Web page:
4. Twelve potatoes. This will allow you to have one potato burnt worse than John Milton ever burnt a fallen angel, one potato as raw as the first time it was pulled out of dirt, and ten potatoes which will not fit in the tiny-ass oven you made.
5. A big, well-dried log of prime firewood.
6. A sharp hand-ax.
7. A flat-blade shovel.
8. Gloves.
9. Tongs.

Again, DO NOT OMIT ANY OF THESE NECESSARIES. IF YOU DO, YOU WILL FAIL.

The Basic Steps:
Step 1: Promise your wife a tasty, nutritious, authentic, South American dinner. Spend the morning boasting about how splendid a thing a dirt-clod oven is in the hands of a master chef.
Step 2: Spend about an hour walking around the gigantic piles of earth your excavator has dug up selecting just the right dirt-clods. You can collect all 900 at once, or just enough to make each failed oven. It's important that each clod be either the size of a golfball or the size of the statue's head in the Lincoln Memorial. The perfect clod is shaped so strangely that Salvador Dali would get seasick just looking at it.
Step 3: Since no semi-literate South American farmer is going to kick your ass, start with a circle of dirt-clods big enough to make an oven for about 40 potatoes. Carefully select clods to begin building up each level of your oven. Since you were overconfident, your oven will collapse while it still looks like a primitive corral for a quadruplegic guinea pig.
Step 4: Scale down your expectations. Try smaller ovens. You will know that you've got the right size when it doesn't collapse until you are setting the last clod on top to form the roof.
Step 5: By now you are on your 28th oven attempt. A satellite photo of you would look like a seated madman surrounded by little dirt piles.


Step 6: Your 30th oven did not collapse. But you forgot to make a little door through which to insert fire material and potatoes. Try pulling out one of the bottom clods. Pick the one shaped like Marilyn Monroe's hips. Pull it out quickly. Your oven will collapse. Again, at the top of your lungs, make reference to that man participating in an unusually intimate relationship with his mother. Don't just yell it as four mere syllables. Put your dirty hands on your ashen cheeks like Edvard Muench's Scream and howl it out as four entirely distinct words.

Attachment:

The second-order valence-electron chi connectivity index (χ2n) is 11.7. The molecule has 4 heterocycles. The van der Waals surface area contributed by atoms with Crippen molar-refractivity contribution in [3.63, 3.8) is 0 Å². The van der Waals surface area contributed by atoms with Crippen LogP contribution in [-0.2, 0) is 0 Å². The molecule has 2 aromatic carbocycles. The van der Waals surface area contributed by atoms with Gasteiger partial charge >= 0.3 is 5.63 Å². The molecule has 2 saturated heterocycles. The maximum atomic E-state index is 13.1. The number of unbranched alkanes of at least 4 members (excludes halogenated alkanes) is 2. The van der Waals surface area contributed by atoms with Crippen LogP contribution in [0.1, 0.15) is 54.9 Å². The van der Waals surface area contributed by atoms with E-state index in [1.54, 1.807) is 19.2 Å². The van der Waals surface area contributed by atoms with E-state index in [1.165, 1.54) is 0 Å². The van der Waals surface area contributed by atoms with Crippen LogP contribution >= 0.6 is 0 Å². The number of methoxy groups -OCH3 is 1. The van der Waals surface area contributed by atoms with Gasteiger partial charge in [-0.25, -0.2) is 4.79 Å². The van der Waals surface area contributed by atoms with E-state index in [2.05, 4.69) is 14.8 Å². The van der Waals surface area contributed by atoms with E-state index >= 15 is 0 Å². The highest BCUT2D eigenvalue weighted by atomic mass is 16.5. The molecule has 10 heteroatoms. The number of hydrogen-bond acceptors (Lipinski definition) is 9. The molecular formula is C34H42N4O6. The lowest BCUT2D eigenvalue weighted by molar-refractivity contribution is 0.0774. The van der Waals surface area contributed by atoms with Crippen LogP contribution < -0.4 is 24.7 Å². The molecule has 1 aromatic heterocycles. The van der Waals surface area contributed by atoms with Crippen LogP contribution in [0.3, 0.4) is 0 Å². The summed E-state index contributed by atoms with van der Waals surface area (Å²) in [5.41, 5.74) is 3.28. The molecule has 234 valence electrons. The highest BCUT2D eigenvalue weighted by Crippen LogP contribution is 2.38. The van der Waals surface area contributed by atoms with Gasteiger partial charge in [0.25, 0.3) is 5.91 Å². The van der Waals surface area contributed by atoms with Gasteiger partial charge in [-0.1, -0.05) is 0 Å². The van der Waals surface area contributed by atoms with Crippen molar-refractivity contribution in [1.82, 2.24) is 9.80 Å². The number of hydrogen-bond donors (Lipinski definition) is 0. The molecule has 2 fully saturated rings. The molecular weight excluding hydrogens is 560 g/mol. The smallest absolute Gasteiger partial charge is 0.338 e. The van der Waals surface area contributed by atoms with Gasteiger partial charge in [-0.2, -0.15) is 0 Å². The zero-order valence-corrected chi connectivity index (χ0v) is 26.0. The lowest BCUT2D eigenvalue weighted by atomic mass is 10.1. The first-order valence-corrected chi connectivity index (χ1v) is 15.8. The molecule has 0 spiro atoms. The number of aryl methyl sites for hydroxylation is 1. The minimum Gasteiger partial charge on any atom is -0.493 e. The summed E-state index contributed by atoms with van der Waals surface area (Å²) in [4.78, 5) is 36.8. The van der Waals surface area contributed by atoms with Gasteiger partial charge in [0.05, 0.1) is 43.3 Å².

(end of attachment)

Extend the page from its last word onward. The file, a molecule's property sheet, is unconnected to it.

Step 7: Your wife is becoming agitated--well, actually downright terrified. Go apologize to her. When she suggests that the neighbors might also need an apology tell her they can stuff a dirt-clod up their intolerant asses.
Step 8: Your 43rd attempt has remained oven-shaped. Unfortunately it's so small that there will only be room for some chips of alder wood and two medium potatoes. Nonetheless, you are a survivor, a man who could live off the land, a true dirt-clod chef. Do not sneeze, walk, or talk near your oven. If your wife gets near your oven, calmly warn her to stay away: the best way to do this is to frantically wave your arms over your head while screaming something incoherent prefaced with "Jesus H. Christ, woman!".
Step 9: Time to cook, baby. Since you are so covered with dirt you look like Caliban in a high school version of The Tempest, ask your wife to wash a couple of potatoes for you. When she asks why she should wash food that is going to be stuck into dirt, tell her she just doesn't understand authentic South American cooking.